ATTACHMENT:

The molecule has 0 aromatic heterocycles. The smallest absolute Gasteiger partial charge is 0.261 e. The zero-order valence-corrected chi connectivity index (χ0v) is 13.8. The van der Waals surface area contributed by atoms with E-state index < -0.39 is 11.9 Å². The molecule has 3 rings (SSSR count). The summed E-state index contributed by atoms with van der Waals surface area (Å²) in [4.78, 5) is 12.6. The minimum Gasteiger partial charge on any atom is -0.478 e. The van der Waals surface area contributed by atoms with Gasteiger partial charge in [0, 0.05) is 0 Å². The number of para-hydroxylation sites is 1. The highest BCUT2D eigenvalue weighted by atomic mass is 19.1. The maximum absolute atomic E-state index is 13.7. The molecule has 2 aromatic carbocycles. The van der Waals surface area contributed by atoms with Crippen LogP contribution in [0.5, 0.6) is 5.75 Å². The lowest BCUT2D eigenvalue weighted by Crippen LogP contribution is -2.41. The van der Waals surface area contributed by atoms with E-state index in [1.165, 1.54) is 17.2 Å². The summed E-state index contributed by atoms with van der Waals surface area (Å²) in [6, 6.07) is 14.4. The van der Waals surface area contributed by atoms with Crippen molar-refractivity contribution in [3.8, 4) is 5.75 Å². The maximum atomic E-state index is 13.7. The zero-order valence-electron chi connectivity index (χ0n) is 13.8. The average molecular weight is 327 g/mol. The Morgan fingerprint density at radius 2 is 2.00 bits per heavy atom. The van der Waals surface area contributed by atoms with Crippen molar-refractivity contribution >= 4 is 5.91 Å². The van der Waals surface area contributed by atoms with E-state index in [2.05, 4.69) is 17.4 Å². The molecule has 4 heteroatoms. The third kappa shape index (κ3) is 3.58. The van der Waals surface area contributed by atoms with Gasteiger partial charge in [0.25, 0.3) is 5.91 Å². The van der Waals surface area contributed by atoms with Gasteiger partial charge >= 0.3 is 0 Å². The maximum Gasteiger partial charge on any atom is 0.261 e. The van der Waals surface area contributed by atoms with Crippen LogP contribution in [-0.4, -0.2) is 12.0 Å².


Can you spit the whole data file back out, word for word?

The molecule has 0 aromatic heterocycles. The smallest absolute Gasteiger partial charge is 0.261 e. The zero-order valence-corrected chi connectivity index (χ0v) is 13.8. The van der Waals surface area contributed by atoms with E-state index < -0.39 is 11.9 Å². The molecule has 3 rings (SSSR count). The summed E-state index contributed by atoms with van der Waals surface area (Å²) in [4.78, 5) is 12.6. The minimum Gasteiger partial charge on any atom is -0.478 e. The van der Waals surface area contributed by atoms with Gasteiger partial charge in [0, 0.05) is 0 Å². The number of para-hydroxylation sites is 1. The highest BCUT2D eigenvalue weighted by atomic mass is 19.1. The maximum absolute atomic E-state index is 13.7. The molecule has 2 aromatic carbocycles. The van der Waals surface area contributed by atoms with Crippen LogP contribution in [0.5, 0.6) is 5.75 Å². The lowest BCUT2D eigenvalue weighted by Crippen LogP contribution is -2.41. The van der Waals surface area contributed by atoms with E-state index in [1.165, 1.54) is 17.2 Å². The summed E-state index contributed by atoms with van der Waals surface area (Å²) in [6, 6.07) is 14.4. The van der Waals surface area contributed by atoms with Crippen molar-refractivity contribution in [3.8, 4) is 5.75 Å². The maximum atomic E-state index is 13.7. The zero-order valence-electron chi connectivity index (χ0n) is 13.8. The average molecular weight is 327 g/mol. The Morgan fingerprint density at radius 2 is 2.00 bits per heavy atom. The van der Waals surface area contributed by atoms with Crippen molar-refractivity contribution >= 4 is 5.91 Å². The van der Waals surface area contributed by atoms with E-state index in [2.05, 4.69) is 17.4 Å². The molecule has 4 heteroatoms. The third kappa shape index (κ3) is 3.58. The van der Waals surface area contributed by atoms with Gasteiger partial charge in [0.25, 0.3) is 5.91 Å². The van der Waals surface area contributed by atoms with Gasteiger partial charge >= 0.3 is 0 Å². The maximum Gasteiger partial charge on any atom is 0.261 e. The van der Waals surface area contributed by atoms with Crippen LogP contribution in [-0.4, -0.2) is 12.0 Å².